Chicano Studies to Latin Studies, and Growing Interests Courses and Programs Grow Nationwide
The University of Michigan's Latino Studies department was founded in 1984. The Latino Studies department, like a growing number of others, offers relevant and engaging material for students' absorbance; sponsor important academic and cultural events on campus; host opportunities for partnerships and internships; and they address Latinos' contribution to history, culture, politics, social relations, and art in United States. Example courses available are: Latino/a Media, Empowering Latino Families and communities, and Migrant Bodies and Hybrid Texts. And, courses like these are being offered more and more around the country.
UMich's Latino Studies department was preceded by stellar programs at California State University (1969), UC Santa Barbara (1969), UCLA (1969), San Francisco State (1969), Rutgers University (1970), CUNY Hunter College (1973) and Indiana University(1976); and it was most recently shadowed by Vanderbelt University - who launched their Latino/a Studies department this past fall. Since Latino Studies first became available over 40 years ago, the number Latino/a Studies programs being offered has risen to around the country is around 440.
Chicano Studies found its roots in activism and social change, in its heyday. These programs were student-led, student-orchestrated, and often involved demonstrations on and off campus. These programs offered community outreach, dealt in empowerment and those involved were obliged to act as advocates and spokespersons for the Latino community. The program has changed a bit since its heyday, shifting from "Chicano" to "Latino" programs.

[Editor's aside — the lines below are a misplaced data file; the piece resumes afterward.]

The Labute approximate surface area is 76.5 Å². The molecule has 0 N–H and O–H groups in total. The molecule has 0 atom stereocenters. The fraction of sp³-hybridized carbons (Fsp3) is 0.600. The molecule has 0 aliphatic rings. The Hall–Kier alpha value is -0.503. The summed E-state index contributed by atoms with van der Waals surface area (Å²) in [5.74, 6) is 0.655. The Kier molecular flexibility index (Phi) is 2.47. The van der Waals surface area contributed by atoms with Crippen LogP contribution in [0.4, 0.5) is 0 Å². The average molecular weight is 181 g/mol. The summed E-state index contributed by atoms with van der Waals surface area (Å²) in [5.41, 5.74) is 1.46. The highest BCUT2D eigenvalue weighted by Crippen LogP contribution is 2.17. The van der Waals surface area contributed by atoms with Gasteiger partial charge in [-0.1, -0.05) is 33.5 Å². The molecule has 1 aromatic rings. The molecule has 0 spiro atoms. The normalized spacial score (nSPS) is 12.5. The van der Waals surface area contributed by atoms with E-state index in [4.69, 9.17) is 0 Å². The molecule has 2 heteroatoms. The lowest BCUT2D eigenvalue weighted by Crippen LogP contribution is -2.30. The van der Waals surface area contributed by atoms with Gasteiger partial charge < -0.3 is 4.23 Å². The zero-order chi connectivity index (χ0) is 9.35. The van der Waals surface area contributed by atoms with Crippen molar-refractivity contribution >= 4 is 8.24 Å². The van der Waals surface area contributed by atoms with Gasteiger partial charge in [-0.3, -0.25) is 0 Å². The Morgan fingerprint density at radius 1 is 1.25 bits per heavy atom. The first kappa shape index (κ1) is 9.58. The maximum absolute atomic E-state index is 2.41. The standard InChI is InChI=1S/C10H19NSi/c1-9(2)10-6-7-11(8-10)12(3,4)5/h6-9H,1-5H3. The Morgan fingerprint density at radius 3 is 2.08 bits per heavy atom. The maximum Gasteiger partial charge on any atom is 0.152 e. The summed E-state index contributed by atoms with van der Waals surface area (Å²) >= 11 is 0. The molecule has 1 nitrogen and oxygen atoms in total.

The programs of today are much more academic and less proactive, they act in the interest of increasing diversity, and they are now more faculty-driven.
"There have been many Chicano studies scholars who have resisted the shift from Chicano to Latino studies," said Frances Aparicio, director of the Latina and Latino studies program at Northwestern University.
Born during the age of civil rights movements and labor protests, some say that Chicano studies programs no longer reflect the mindset of today's students and schools, according to Fox News. The growth of Latino studies programs attracts students and schools who are less interested in activism efforts, but more interested in tradition, history and culture. Nonetheless, it is important that Latino history is shared.
"It's important to know about those hidden histories because the repercussions of historic policies still affect today's society...Especially in terms of racial, socio-economic and linguistic politics," said Victoria Lagunas, a 2011 graduate who majored in Latino Studies at the University of Illinois in Champaign-Urbana. "There's been a sense of displacement for Latinos in the U.S. that has resulted from historical events, and it is still seen today. You see it with segregated communities (although no longer legally endorsed); you saw it even in the 1970s when Latino and black students were legally, racially-segregated; and you see it now in an institutionalized manner. It's important to know our histories, to suspend biases, and crush ignorant stereotypes that still surface today."
Two-year colleges are also developing Latino Studies programs, despite the fact that resources are not always available for the programs. It is both four-year and two-year institutes that ask for help when they want to host Latino Studies programs. And, while funding is limited for ethnic studies courses, schools will work to meet the demands of their students.